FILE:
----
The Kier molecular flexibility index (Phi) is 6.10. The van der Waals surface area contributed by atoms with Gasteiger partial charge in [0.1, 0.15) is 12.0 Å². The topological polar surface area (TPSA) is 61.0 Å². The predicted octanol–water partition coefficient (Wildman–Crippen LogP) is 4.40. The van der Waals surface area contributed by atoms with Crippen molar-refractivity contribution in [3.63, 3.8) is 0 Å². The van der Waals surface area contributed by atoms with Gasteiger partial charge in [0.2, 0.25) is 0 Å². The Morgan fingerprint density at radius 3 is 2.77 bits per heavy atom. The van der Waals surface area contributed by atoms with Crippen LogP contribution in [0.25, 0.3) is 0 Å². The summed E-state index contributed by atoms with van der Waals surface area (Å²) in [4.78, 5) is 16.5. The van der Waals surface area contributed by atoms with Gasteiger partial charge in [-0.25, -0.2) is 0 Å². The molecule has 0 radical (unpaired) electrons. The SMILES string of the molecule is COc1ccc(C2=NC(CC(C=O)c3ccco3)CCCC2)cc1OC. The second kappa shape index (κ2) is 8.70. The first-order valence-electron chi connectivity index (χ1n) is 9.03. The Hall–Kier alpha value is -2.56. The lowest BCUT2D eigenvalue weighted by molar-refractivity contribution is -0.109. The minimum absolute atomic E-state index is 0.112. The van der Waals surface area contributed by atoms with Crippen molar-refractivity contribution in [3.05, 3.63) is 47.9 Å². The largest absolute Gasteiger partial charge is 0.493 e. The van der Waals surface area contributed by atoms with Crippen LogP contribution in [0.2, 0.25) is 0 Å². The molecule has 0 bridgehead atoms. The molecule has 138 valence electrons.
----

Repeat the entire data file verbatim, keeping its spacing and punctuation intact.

The Kier molecular flexibility index (Phi) is 6.10. The van der Waals surface area contributed by atoms with Gasteiger partial charge in [0.1, 0.15) is 12.0 Å². The topological polar surface area (TPSA) is 61.0 Å². The predicted octanol–water partition coefficient (Wildman–Crippen LogP) is 4.40. The van der Waals surface area contributed by atoms with Crippen molar-refractivity contribution in [3.63, 3.8) is 0 Å². The van der Waals surface area contributed by atoms with Gasteiger partial charge in [0.2, 0.25) is 0 Å². The Morgan fingerprint density at radius 3 is 2.77 bits per heavy atom. The van der Waals surface area contributed by atoms with Crippen LogP contribution in [0.25, 0.3) is 0 Å². The summed E-state index contributed by atoms with van der Waals surface area (Å²) in [4.78, 5) is 16.5. The van der Waals surface area contributed by atoms with Gasteiger partial charge in [-0.25, -0.2) is 0 Å². The molecule has 0 radical (unpaired) electrons. The SMILES string of the molecule is COc1ccc(C2=NC(CC(C=O)c3ccco3)CCCC2)cc1OC. The second kappa shape index (κ2) is 8.70. The first-order valence-electron chi connectivity index (χ1n) is 9.03. The Hall–Kier alpha value is -2.56. The lowest BCUT2D eigenvalue weighted by molar-refractivity contribution is -0.109. The minimum absolute atomic E-state index is 0.112. The van der Waals surface area contributed by atoms with Crippen molar-refractivity contribution in [3.05, 3.63) is 47.9 Å². The largest absolute Gasteiger partial charge is 0.493 e. The van der Waals surface area contributed by atoms with Crippen LogP contribution in [0.2, 0.25) is 0 Å². The molecule has 0 bridgehead atoms. The molecule has 138 valence electrons.